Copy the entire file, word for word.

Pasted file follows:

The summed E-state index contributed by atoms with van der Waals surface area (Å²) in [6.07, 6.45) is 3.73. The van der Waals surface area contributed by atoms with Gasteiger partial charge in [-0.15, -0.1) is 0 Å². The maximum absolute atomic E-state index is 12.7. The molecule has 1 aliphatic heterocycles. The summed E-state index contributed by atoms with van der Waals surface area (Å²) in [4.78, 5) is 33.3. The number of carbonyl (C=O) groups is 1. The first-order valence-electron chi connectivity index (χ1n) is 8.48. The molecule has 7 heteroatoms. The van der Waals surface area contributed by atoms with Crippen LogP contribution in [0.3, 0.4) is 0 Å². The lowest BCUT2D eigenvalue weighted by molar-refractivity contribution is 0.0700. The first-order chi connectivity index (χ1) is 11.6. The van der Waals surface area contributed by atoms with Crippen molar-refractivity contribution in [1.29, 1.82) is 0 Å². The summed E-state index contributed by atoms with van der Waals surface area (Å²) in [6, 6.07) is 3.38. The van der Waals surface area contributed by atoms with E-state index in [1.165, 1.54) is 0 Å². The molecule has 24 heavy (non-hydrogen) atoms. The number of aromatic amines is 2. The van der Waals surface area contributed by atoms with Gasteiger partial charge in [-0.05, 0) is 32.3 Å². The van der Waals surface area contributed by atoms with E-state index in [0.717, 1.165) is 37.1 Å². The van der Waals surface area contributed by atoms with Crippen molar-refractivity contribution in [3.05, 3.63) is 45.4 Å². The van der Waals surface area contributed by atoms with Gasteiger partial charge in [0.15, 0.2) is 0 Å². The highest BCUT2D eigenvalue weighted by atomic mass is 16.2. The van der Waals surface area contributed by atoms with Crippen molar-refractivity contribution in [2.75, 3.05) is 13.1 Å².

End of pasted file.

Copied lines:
The summed E-state index contributed by atoms with van der Waals surface area (Å²) in [6.07, 6.45) is 3.73. The van der Waals surface area contributed by atoms with Gasteiger partial charge in [-0.15, -0.1) is 0 Å². The maximum absolute atomic E-state index is 12.7. The molecule has 1 aliphatic heterocycles. The summed E-state index contributed by atoms with van der Waals surface area (Å²) in [4.78, 5) is 33.3. The number of carbonyl (C=O) groups is 1. The first-order valence-electron chi connectivity index (χ1n) is 8.48. The molecule has 7 heteroatoms. The van der Waals surface area contributed by atoms with Crippen LogP contribution in [0.3, 0.4) is 0 Å². The lowest BCUT2D eigenvalue weighted by molar-refractivity contribution is 0.0700. The first-order chi connectivity index (χ1) is 11.6. The van der Waals surface area contributed by atoms with Crippen molar-refractivity contribution in [1.29, 1.82) is 0 Å². The summed E-state index contributed by atoms with van der Waals surface area (Å²) in [6, 6.07) is 3.38. The van der Waals surface area contributed by atoms with E-state index in [1.165, 1.54) is 0 Å². The molecule has 24 heavy (non-hydrogen) atoms. The number of aromatic amines is 2. The van der Waals surface area contributed by atoms with Gasteiger partial charge in [-0.05, 0) is 32.3 Å². The van der Waals surface area contributed by atoms with E-state index in [0.717, 1.165) is 37.1 Å². The van der Waals surface area contributed by atoms with Crippen molar-refractivity contribution in [3.05, 3.63) is 45.4 Å². The van der Waals surface area contributed by atoms with Gasteiger partial charge in [0.15, 0.2) is 0 Å². The highest BCUT2D eigenvalue weighted by atomic mass is 16.2. The van der Waals surface area contributed by atoms with Crippen molar-refractivity contribution in [2.75, 3.05) is 13.1 Å².